My client has been trading as a contract cleaning company since July 2018. The company breached the VAT registration limit early this month, September 2019, under the “backward” rolling 12 month rule. However, the director has been experiencing ill health and is looking to sell the business at the beginning of 2020. Does the company still need to VAT register, knowing that the turnover will be below the deregistration limit in the next 12 months? I seem to recall that HMRC will accept this as a basis for not registering.

The policy you are thinking about is known as exception from registration. HMRC have discretion to except a business from registration where they have gone over the VAT limit under the backward (but not forward) look and crucially, can demonstrate at the time of exceeding, that there are reasons why the turnover will drop below the deregistration limit (currently 83K) in the next 12 months. Further information can be found regarding exception from registration and the application process at

This should not be confused with the forward look for deregistration, where a business still trading can apply for deregistration if it can satisfy HMRC that the taxable turnover in the next 12 months will not exceed the deregistration limit.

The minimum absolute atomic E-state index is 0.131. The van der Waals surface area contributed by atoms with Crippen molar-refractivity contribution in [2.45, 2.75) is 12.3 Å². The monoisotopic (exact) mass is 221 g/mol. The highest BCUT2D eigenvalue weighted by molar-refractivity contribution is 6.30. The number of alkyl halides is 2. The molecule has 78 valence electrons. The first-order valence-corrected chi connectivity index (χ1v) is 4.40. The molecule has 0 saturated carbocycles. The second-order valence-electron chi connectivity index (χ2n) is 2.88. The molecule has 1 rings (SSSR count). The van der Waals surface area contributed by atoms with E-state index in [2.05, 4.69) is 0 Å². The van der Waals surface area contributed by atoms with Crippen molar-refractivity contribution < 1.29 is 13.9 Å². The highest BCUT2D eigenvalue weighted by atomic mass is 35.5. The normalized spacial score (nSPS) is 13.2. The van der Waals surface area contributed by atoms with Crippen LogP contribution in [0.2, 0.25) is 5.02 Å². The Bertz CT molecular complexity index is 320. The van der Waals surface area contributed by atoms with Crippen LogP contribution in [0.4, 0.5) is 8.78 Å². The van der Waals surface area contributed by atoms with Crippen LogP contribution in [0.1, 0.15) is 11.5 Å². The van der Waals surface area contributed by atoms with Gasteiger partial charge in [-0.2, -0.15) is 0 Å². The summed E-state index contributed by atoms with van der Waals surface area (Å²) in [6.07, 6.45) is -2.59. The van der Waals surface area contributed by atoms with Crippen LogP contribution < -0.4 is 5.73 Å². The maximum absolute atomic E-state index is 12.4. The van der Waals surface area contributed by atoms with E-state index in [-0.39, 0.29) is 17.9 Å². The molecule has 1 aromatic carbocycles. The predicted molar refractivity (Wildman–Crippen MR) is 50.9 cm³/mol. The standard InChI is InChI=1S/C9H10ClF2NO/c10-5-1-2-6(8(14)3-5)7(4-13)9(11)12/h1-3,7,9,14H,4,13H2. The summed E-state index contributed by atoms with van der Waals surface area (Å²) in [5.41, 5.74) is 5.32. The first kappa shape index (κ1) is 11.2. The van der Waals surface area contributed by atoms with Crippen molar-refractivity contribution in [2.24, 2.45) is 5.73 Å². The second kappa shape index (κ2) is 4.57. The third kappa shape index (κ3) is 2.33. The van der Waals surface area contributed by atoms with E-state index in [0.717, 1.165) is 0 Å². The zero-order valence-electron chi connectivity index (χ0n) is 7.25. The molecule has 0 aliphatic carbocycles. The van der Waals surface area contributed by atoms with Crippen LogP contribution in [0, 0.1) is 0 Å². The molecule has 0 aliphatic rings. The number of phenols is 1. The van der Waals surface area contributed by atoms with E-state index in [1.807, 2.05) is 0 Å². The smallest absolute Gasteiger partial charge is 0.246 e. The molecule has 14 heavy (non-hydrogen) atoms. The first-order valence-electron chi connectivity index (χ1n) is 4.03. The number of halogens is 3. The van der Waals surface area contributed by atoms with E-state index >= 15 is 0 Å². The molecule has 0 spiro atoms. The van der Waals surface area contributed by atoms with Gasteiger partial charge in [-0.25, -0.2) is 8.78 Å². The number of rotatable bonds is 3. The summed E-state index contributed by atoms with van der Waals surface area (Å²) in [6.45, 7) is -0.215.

The legislation underpinning this is contained in paragraph 4(1) Schedule 1 VAT Act 1994:

4(1) Subject to sub-paragraph (2) below, a person who has become liable to be registered under this Schedule shall cease to be so liable at any time after being registered if the Commissioners are satisfied that the value of his taxable supplies in the period of one year then beginning will not exceed £83,000.

However paragraph 4(2) goes on to say:

4(2) A person shall not cease to be liable to be registered under this Schedule by virtue of sub-paragraph (1) above if the Commissioners are satisfied that the reason the value of his taxable supplies will not exceed £83,000 is that in the period in question he will cease making taxable supplies, or will suspend making them for a period of 30 days or more.

Although, on the face of it, paragraph 4(2) appears to apply specifically to deregistration cases, HMRC’s policy is to apply it equally to decisions in respect of exception from registration. This policy has been tested and upheld in the First Tier Tribunal (Lane [2016] TC 04815) and in the High Court (Gray v C & E Commrs [2000] BVC 396). Therefore, it is highly unlikely HMRC will accept your client being excepted from registration solely on the basis that they intend to sell the business, unless they can demonstrate a palpable downturn in turnover due to perhaps the director’s ill-health.

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